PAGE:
"Judgment," writes Bernthal, "is the archetypal situation for Shakespeare, the one event that every human being will have to face, on one or both sides of the grave." Bernthal's study portrays a Shakespeare heavily indebted in his notions of judgmentand in the comic and dramatic uses to which he putsto the doctrines of Christian theology, both Catholic and Protestant. Bernthal also shows how the legal culture and trials of Shakespeare's time, including the famous trial of Sir Walter Raleigh, influenced Shakespeare's approach to the difficulties surrounding human judgmenthow to assess the truthfulness of testimony, determine the appropriate degree of punishment, and evaluate the justice of proposed remedies. Above all, Bernthal carefully attends to the ways in which Shakespeare probed the tension between justice and mercy in all its complexity.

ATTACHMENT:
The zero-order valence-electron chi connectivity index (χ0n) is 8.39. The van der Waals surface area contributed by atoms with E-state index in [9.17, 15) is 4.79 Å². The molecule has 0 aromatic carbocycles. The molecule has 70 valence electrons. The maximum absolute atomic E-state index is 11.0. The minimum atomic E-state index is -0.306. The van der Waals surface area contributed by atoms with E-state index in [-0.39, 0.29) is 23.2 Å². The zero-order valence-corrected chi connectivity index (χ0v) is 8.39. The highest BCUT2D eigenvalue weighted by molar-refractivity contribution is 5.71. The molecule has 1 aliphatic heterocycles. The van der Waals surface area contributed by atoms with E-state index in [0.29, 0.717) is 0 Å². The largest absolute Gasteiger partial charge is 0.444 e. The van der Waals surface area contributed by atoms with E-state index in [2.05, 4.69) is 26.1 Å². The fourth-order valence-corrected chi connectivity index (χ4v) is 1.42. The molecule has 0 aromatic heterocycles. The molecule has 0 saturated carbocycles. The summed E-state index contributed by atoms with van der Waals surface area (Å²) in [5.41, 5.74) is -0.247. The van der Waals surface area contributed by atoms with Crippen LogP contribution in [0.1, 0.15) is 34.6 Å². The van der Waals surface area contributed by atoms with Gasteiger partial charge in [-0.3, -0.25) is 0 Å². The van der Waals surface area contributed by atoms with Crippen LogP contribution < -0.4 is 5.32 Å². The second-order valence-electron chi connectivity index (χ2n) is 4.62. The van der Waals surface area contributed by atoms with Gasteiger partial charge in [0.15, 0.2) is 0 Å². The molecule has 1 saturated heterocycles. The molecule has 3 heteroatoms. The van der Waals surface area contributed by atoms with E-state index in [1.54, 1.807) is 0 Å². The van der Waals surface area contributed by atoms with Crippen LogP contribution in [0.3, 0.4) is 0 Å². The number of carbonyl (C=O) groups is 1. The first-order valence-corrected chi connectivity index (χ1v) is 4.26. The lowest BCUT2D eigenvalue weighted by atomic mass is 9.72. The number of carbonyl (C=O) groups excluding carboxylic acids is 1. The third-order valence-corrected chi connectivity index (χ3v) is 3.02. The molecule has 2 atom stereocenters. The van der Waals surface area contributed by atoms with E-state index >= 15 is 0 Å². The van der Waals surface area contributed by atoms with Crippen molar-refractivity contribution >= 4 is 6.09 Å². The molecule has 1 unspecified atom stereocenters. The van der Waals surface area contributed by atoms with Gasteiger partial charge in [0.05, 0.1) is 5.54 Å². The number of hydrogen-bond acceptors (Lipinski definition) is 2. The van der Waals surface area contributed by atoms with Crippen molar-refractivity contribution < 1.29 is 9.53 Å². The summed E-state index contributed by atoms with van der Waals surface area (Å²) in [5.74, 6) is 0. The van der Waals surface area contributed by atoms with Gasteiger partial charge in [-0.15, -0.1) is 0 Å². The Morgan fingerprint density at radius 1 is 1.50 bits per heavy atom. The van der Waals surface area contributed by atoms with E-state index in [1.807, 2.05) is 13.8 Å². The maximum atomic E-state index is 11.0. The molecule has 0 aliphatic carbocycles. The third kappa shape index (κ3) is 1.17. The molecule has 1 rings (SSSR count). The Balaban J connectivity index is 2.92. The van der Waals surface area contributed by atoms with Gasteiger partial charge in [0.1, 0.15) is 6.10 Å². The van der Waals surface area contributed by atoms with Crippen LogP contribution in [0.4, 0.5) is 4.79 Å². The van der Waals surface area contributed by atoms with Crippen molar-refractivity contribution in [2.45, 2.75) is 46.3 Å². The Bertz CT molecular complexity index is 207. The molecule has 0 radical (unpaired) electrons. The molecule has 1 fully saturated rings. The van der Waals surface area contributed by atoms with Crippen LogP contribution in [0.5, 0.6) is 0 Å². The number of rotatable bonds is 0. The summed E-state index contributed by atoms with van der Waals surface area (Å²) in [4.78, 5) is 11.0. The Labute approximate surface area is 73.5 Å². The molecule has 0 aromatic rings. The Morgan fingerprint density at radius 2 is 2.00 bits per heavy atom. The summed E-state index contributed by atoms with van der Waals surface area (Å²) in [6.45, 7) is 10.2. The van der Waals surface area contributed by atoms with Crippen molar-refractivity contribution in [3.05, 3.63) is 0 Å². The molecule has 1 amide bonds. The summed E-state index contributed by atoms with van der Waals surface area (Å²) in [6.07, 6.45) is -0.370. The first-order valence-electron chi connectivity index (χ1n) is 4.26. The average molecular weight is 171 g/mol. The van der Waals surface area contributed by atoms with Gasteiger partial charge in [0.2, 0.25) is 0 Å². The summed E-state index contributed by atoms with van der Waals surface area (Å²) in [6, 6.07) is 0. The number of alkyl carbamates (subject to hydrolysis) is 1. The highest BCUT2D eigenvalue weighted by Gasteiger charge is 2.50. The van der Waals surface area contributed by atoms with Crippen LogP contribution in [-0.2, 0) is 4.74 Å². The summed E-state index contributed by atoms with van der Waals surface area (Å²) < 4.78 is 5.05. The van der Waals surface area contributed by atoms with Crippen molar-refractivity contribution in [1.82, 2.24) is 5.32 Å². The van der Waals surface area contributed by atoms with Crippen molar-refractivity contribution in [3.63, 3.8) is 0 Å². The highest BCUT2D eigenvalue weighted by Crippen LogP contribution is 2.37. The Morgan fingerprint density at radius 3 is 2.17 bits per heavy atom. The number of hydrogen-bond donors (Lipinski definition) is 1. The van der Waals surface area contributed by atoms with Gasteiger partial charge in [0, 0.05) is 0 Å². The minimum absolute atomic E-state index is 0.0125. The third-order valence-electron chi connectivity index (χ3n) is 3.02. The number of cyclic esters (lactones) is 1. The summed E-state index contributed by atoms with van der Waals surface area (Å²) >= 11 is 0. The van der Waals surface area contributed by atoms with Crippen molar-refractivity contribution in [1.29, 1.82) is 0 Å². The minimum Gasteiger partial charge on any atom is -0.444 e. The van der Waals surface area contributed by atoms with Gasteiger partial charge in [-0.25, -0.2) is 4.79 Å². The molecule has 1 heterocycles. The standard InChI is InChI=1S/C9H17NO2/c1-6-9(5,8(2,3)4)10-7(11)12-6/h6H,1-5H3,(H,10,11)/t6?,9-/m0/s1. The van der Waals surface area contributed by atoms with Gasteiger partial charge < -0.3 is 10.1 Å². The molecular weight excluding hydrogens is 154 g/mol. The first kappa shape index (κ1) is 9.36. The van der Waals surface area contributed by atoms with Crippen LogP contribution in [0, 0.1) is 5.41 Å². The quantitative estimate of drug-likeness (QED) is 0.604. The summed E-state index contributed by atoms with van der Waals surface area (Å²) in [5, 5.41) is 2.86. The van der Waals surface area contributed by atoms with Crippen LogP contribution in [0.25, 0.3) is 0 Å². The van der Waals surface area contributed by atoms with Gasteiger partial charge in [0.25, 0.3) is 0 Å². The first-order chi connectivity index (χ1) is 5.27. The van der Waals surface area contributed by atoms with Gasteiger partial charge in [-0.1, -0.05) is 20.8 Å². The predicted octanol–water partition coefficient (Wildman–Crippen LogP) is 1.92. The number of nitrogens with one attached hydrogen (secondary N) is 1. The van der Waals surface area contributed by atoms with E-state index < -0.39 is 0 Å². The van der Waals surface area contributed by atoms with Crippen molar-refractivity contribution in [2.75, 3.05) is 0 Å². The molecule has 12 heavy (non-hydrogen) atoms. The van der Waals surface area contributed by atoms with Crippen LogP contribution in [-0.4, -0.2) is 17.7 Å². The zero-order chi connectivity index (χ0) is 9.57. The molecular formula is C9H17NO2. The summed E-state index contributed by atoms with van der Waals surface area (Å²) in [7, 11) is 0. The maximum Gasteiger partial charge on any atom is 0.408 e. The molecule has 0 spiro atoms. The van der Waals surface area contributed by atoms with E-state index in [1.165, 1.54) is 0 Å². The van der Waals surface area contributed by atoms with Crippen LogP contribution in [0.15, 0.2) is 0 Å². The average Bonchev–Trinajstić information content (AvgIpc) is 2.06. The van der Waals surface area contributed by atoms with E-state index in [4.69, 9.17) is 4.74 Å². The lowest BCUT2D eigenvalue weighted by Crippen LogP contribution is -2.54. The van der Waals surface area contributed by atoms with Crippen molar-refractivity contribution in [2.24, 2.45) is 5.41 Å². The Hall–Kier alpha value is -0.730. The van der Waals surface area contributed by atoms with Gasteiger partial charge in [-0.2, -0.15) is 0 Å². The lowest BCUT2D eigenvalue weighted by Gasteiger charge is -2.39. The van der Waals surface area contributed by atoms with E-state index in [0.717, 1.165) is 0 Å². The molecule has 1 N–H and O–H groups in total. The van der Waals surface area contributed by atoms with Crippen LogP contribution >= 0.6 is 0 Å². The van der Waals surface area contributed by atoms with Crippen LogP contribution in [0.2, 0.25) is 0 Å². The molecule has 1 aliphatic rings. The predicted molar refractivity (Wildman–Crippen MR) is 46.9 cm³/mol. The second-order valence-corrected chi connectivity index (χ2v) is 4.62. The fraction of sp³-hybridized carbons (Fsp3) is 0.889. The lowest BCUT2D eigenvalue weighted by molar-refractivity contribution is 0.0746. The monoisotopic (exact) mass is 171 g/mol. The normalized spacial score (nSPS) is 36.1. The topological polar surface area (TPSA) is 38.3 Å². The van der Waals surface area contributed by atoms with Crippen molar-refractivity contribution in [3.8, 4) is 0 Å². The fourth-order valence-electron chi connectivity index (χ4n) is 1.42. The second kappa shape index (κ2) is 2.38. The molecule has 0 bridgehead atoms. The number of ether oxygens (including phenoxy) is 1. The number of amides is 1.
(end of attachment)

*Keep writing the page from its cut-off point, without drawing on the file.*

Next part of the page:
|What They're Saying...||
"Written for the lay reader, provides a captivating synthesis of literary, historical, and legal scholarship."
"He relates in rich detail how plays both major and minor relate to two Elizabethan contexts: Christian theology and English legal tradition."
"Bernthal's analyses, often accompanied with straightforward readings of the plays' narratives, are clear and informative. His analysis of The Tempest rescues that poor hijacked play from the hands of its anti-imperialist critics and opens up its manifold mysteries with genuine sensitivity and exquisite sense."
|Eligible for Readers Club Discount||Yes|